5. What is your summary?


6. What is your take-a-way and why?


This is our last week on Union with Christ themes, for we begin the wonderful LENTEN season next week and I will post every week. (I am more excited about this Lent’s study than any in the past!) But how fitting that God has led us to two weeks on forgiveness before Lent begins. Forgiveness does not mean you cannot lament to God or to set boundaries with one who regularly inflicts pain, as long as you forgive from your heart. But what I want to focus on this week is the JOY that forgiving from our heart brings, for truly, it sets us free!


Last week we read how John Piper said that it is never true that our works lead to salvation — which would be a distortion of Jesus’ words on the Sermon on the Mount. It isn’t that by forgiving we attain forgiveness, or that by being merciful we attain mercy, but rather, if the life of Jesus is truly in us, the fruit of forgiveness and mercy will bloom — not perfectly, but regularly, season after season.


Twila laughingMy friend Twila has memorized so many books of the Bible, she is influencing me for good. I certainly see how as she abides in His Word, the fruit of joy, love, gentleness, etc. is in her. So, since 1 John is one of my favorite books, I’m tackling it. Though I have written two studyguides and a book based on 1 John, I am seeing so much more through memorizing it. I have always loved how John shows that as we walk in the light, His light grows in us, as we walk in love, His love grows in us. I am taking you back there this week, for as I have seen more, I want to share it with you.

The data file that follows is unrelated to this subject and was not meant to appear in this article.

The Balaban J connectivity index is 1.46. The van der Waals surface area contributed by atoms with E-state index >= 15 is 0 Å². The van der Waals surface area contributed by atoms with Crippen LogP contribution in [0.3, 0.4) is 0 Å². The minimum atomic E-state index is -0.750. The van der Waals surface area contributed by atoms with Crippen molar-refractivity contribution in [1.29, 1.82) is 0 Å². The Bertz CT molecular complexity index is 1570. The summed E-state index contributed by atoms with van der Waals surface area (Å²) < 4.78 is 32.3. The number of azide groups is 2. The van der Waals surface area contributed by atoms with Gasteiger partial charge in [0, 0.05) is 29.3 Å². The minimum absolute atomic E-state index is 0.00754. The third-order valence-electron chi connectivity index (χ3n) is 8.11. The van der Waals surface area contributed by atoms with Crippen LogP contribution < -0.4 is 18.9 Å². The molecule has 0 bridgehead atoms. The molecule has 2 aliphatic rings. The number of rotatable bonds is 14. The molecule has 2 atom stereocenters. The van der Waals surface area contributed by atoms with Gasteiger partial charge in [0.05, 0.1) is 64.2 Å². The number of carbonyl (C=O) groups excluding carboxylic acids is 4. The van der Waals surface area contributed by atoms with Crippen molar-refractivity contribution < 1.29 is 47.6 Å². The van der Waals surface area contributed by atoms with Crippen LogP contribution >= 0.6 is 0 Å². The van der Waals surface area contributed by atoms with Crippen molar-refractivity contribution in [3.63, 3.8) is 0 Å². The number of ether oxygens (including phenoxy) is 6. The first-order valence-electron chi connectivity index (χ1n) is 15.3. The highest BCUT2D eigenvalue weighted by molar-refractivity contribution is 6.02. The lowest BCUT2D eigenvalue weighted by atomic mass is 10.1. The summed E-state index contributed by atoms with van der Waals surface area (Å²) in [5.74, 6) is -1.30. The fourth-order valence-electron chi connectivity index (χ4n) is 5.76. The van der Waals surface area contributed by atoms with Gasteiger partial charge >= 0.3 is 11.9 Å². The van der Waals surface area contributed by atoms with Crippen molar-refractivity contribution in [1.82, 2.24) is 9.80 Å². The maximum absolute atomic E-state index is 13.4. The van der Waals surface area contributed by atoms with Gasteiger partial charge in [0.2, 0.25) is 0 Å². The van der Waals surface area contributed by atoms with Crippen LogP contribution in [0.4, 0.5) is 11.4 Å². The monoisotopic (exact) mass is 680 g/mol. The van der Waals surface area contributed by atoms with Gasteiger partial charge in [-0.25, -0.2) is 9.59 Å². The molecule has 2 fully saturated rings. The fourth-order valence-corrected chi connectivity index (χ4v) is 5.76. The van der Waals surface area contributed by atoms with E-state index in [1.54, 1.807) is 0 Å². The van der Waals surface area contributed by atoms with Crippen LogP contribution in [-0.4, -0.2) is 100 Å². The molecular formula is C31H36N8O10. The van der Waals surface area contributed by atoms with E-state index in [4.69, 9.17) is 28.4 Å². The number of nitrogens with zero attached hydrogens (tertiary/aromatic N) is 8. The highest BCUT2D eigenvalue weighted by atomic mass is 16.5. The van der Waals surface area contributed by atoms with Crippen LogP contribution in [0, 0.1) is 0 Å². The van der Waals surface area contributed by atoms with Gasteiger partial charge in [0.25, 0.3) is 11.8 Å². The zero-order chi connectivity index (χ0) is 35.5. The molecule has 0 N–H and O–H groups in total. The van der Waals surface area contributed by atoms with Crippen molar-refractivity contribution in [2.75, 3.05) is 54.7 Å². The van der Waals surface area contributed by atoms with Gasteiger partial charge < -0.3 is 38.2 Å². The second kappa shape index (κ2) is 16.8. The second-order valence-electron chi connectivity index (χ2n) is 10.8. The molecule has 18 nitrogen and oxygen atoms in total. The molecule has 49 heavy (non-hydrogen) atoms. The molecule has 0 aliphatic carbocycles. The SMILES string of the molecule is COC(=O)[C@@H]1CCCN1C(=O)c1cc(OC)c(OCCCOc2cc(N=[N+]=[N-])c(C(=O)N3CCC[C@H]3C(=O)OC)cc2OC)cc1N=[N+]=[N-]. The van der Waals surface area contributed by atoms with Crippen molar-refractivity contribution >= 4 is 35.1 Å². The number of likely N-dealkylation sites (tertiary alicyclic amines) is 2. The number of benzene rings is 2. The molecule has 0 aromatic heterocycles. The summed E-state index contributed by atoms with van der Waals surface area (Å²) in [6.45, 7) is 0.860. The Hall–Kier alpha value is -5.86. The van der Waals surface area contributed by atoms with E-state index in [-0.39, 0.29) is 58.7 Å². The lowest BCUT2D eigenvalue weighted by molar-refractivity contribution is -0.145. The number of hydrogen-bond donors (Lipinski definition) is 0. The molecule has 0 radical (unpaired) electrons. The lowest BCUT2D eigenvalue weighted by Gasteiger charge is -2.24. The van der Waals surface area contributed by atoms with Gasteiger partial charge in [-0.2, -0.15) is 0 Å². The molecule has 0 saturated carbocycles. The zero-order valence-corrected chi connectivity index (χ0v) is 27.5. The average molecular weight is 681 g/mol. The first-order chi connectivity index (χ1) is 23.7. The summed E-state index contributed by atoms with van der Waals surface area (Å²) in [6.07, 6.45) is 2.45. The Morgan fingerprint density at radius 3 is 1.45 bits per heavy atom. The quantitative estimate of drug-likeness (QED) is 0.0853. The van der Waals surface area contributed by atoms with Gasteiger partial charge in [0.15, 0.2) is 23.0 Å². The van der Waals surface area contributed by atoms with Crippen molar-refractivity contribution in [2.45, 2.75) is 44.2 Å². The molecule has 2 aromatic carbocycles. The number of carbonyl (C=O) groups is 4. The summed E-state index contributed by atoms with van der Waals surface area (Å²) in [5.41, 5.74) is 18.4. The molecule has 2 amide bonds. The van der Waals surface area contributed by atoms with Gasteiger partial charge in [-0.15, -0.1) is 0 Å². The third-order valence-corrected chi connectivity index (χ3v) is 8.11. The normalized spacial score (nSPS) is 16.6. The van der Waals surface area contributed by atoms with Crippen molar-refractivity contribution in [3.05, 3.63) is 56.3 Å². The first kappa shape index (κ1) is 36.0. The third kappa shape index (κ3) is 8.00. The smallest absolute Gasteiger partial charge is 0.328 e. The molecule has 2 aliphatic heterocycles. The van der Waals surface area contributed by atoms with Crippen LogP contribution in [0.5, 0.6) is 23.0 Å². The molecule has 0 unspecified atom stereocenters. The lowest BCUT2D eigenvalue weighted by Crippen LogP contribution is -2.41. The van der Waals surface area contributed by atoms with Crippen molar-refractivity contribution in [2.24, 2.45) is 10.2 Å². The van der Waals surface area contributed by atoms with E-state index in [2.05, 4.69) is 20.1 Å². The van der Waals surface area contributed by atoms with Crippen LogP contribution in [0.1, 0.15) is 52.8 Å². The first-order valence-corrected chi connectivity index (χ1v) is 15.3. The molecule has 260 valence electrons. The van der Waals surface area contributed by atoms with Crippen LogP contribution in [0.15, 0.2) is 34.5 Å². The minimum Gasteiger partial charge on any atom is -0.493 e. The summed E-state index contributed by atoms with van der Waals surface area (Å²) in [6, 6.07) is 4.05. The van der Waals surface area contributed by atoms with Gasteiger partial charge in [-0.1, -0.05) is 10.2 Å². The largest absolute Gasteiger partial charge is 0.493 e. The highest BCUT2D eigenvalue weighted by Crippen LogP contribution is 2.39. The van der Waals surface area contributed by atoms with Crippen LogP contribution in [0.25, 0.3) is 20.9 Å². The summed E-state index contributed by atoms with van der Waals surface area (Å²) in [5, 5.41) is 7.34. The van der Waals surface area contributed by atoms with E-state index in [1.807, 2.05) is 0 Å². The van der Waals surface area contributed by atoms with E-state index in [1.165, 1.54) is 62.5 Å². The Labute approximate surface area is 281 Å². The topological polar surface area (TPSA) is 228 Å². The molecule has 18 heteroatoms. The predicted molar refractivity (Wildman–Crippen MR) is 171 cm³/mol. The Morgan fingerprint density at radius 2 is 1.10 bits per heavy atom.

1 John is tricky to memorize, for he repeats and repeats, but each time with just a little different phrasing, so I get mixed up. I have to go over and over it until it is in my DNA.  But it is amazing how I am seeing things I did not see in this book I thought I knew so well. John repeats to drum it in, but there is MORE. There is a hidden truth in each variation. I want to show you a little of that, for I think it will encourage you to do the hard work of forgiving, to want to repent of fondling wrongs, so that


1 John 1-7


7. What stands out to you from the above and why?



Prepare your heart with this:


Twila memorizes in paragraphs, and I see why. When you keep it in context you see more. The other day at pickleball, my friend Joseph told me that he thought he had sinned in some way but he couldn’t figure out what it was, even though he had asked God. I told him that in memorizing 1 John 1:5-9 I saw that God forgives the sins we cannot pinpoint if we are endeavoring to walk in the light. See if you can see it.

8. Meditate on 1 John 1:5-9